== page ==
Studwell, who spent two decades as a reporter in the region, rails against the "intellectual tyranny of neoclassical efficiency economics" and argues that there are two distinctive kinds of economics applicable to countries in different stages of growth. One is the economics of development, which requires nurture, protection and interventionist policies necessary to become rich in the first place. The second is the economics of efficiency, which is applicable to a later stage of development and requires less state intervention, more deregulation, freer markets and a closer focus on near-term profits.

 

In the context of development economics, the author describes three ingredients for the East Asian miracle: reform of household farming to raise agrarian productivity and release labor forces; growth of export-oriented manufacturing; and closely controlled finance to support these sectors. Studwell contrasts East Asian economies with Southeast Asia's, and says the latter were relatively less successful as they didn't engage in sufficient agrarian reforms and focused on free-trade agreements over exports. He also argues that Southeast Asian countries' financial sectors are being prematurely deregulated.

 

Going forward, the challenge for East Asia and Southeast Asia alike is to set in motion the efficiency economics necessary for the next stage of growth.


Reviewed by Taehwan Kim


Painful Solutions to Stagnation

Predictions that America is in decline wax and wane, but are on the rise again, particularly with China's ascent. This book offers historical and theoretical counterarguments to such pessimistic views.

 

Drawing lessons from historical cases including Imperial Rome and China, Spain, the Ottoman Empire, Japan and Great Britain, Columbia University economist Glenn Hubbard and Hudson Institute chief economist Tim Kane provide a convincing theory on the subject based on a new measure of economic power. They argue that Great Power decline is fundamentally economic in nature, concurring, in part, with Paul Kennedy in his influential thesis on imperial military overreach.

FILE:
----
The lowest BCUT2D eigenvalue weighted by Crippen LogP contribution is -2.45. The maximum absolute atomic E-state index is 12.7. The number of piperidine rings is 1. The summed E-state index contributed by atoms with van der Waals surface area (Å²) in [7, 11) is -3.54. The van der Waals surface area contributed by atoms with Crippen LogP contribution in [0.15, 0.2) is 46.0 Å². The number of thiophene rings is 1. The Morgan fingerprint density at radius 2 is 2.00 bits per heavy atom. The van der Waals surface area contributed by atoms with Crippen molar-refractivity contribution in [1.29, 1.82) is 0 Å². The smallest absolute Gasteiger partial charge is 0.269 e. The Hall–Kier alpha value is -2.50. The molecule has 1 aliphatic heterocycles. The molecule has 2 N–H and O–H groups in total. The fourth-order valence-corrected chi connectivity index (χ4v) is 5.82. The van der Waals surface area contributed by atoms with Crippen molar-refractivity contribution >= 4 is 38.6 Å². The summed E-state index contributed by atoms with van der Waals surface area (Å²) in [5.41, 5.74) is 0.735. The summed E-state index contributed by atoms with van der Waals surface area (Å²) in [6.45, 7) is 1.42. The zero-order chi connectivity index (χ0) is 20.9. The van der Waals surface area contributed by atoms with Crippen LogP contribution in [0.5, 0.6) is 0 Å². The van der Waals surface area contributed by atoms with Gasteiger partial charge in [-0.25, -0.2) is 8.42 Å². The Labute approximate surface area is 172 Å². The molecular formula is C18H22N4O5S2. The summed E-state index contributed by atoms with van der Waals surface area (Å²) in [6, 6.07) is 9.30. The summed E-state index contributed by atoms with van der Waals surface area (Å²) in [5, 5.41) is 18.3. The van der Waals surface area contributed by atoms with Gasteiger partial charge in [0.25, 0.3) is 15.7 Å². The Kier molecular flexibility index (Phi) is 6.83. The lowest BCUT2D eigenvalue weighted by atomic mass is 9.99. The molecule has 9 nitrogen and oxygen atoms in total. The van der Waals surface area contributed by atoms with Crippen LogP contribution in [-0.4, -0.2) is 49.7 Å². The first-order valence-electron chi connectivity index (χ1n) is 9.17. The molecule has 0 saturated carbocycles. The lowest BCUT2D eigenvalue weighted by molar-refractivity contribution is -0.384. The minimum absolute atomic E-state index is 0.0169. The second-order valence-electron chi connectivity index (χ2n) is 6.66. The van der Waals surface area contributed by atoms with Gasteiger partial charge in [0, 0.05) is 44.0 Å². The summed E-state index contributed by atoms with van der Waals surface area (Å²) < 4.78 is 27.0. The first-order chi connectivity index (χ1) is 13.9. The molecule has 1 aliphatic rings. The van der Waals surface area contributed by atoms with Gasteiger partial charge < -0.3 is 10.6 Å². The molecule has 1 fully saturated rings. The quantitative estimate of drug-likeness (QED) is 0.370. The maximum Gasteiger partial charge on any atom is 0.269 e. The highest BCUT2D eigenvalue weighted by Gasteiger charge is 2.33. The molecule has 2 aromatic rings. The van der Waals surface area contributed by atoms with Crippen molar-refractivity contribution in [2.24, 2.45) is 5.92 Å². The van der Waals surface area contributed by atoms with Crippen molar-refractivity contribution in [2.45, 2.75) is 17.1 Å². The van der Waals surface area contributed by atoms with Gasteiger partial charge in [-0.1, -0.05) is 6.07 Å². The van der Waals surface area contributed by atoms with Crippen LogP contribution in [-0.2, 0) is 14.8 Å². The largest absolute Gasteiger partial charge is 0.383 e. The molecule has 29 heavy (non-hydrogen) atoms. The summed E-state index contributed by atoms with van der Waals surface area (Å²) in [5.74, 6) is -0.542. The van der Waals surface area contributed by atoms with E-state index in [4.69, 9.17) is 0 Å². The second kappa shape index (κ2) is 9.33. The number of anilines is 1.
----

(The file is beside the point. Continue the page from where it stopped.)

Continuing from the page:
But Hubbard and Kane diverge from Kennedy in identifying the root cause of economic imbalance as stagnant political institutions biased toward status quo inaction. Their message is clear: Once the US rectifies its political institutional stagnation, it will resume being a rising sun. This message extends too to contemporary catch-up economies such as China and Japan.

 

The Asian model pioneered by Japan since its Meiji Restoration in the 19th century is fine for an economy aiming to catch up to the West technologically, but to sustain growth past the catch-up phase requires an entirely different mix of political institutions that emphasizes entrepreneurship and innovation.


Reviewed by Taehwan Kim



Is There Merit in Rule of the Worthy?

In the 1990s, "Asian values" advocates staged a bold challenge to triumphalist Western notions of liberal, individualistic democracy. Asian exceptionalism lost currency with the 1997-98 financial crisis, but today, as the US and Europe struggle out of economic crisis, political paralysis and foreign policy quagmires, new challenges to the Western formula are emerging in the resurgent East, where China's rise is lifting many boats along with it. One of the more philosophically interesting is the idea of "political meritocracy," or rule of the worthy, as a unique legacy of East Asia's Confucian origins and key to Asia's current success.